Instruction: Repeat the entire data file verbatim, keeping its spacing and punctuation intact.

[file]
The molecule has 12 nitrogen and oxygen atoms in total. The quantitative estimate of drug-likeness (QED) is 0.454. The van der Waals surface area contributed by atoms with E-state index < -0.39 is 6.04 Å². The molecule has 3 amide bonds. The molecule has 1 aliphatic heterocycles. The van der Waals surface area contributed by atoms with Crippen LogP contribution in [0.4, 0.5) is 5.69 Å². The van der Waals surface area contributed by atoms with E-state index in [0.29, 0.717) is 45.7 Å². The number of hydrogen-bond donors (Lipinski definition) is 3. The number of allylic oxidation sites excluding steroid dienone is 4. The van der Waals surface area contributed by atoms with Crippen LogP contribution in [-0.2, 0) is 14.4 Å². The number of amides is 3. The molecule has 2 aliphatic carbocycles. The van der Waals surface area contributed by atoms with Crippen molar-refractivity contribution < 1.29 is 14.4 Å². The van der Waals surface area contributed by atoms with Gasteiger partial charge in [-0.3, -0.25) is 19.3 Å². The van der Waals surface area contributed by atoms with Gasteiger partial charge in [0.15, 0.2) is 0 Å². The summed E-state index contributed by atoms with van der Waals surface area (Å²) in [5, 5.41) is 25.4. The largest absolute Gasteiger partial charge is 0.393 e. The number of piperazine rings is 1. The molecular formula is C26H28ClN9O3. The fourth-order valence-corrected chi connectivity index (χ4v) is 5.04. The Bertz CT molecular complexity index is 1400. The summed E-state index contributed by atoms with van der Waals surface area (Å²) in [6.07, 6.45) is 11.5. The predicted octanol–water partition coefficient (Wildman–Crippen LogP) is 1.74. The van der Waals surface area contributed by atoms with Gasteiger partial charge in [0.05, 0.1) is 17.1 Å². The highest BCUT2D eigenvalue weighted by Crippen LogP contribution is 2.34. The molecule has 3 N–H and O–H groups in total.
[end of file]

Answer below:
The molecule has 12 nitrogen and oxygen atoms in total. The quantitative estimate of drug-likeness (QED) is 0.454. The van der Waals surface area contributed by atoms with E-state index < -0.39 is 6.04 Å². The molecule has 3 amide bonds. The molecule has 1 aliphatic heterocycles. The van der Waals surface area contributed by atoms with Crippen LogP contribution in [0.4, 0.5) is 5.69 Å². The van der Waals surface area contributed by atoms with E-state index in [0.29, 0.717) is 45.7 Å². The number of hydrogen-bond donors (Lipinski definition) is 3. The number of allylic oxidation sites excluding steroid dienone is 4. The van der Waals surface area contributed by atoms with Crippen LogP contribution in [-0.2, 0) is 14.4 Å². The number of amides is 3. The molecule has 2 aliphatic carbocycles. The van der Waals surface area contributed by atoms with Crippen molar-refractivity contribution < 1.29 is 14.4 Å². The van der Waals surface area contributed by atoms with Gasteiger partial charge in [-0.3, -0.25) is 19.3 Å². The van der Waals surface area contributed by atoms with Gasteiger partial charge in [0.15, 0.2) is 0 Å². The summed E-state index contributed by atoms with van der Waals surface area (Å²) in [5, 5.41) is 25.4. The largest absolute Gasteiger partial charge is 0.393 e. The number of piperazine rings is 1. The molecular formula is C26H28ClN9O3. The fourth-order valence-corrected chi connectivity index (χ4v) is 5.04. The Bertz CT molecular complexity index is 1400. The summed E-state index contributed by atoms with van der Waals surface area (Å²) in [6.07, 6.45) is 11.5. The predicted octanol–water partition coefficient (Wildman–Crippen LogP) is 1.74. The van der Waals surface area contributed by atoms with Gasteiger partial charge in [0.05, 0.1) is 17.1 Å². The highest BCUT2D eigenvalue weighted by Crippen LogP contribution is 2.34. The molecule has 3 N–H and O–H groups in total.